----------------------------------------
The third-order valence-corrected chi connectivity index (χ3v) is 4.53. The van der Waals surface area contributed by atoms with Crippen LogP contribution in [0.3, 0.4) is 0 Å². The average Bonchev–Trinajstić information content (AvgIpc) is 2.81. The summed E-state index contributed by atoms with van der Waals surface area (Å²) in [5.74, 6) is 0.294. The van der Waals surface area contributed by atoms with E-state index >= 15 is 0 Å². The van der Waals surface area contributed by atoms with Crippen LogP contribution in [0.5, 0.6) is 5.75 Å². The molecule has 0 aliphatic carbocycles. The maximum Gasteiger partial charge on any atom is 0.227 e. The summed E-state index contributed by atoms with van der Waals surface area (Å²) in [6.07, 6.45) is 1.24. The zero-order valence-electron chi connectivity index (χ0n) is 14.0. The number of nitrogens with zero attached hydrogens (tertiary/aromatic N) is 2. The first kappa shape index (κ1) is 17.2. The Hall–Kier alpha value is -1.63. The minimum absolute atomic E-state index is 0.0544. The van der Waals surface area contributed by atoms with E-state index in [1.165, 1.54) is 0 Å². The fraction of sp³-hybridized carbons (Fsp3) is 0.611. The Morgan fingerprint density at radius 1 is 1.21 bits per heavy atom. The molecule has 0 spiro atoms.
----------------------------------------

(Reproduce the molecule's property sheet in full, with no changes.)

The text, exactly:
The third-order valence-corrected chi connectivity index (χ3v) is 4.53. The van der Waals surface area contributed by atoms with Crippen LogP contribution in [0.3, 0.4) is 0 Å². The average Bonchev–Trinajstić information content (AvgIpc) is 2.81. The summed E-state index contributed by atoms with van der Waals surface area (Å²) in [5.74, 6) is 0.294. The van der Waals surface area contributed by atoms with E-state index >= 15 is 0 Å². The van der Waals surface area contributed by atoms with Crippen LogP contribution in [0.5, 0.6) is 5.75 Å². The molecule has 0 aliphatic carbocycles. The maximum Gasteiger partial charge on any atom is 0.227 e. The summed E-state index contributed by atoms with van der Waals surface area (Å²) in [6.07, 6.45) is 1.24. The zero-order valence-electron chi connectivity index (χ0n) is 14.0. The number of nitrogens with zero attached hydrogens (tertiary/aromatic N) is 2. The first kappa shape index (κ1) is 17.2. The Hall–Kier alpha value is -1.63. The minimum absolute atomic E-state index is 0.0544. The van der Waals surface area contributed by atoms with E-state index in [1.165, 1.54) is 0 Å². The fraction of sp³-hybridized carbons (Fsp3) is 0.611. The Morgan fingerprint density at radius 1 is 1.21 bits per heavy atom. The molecule has 0 spiro atoms.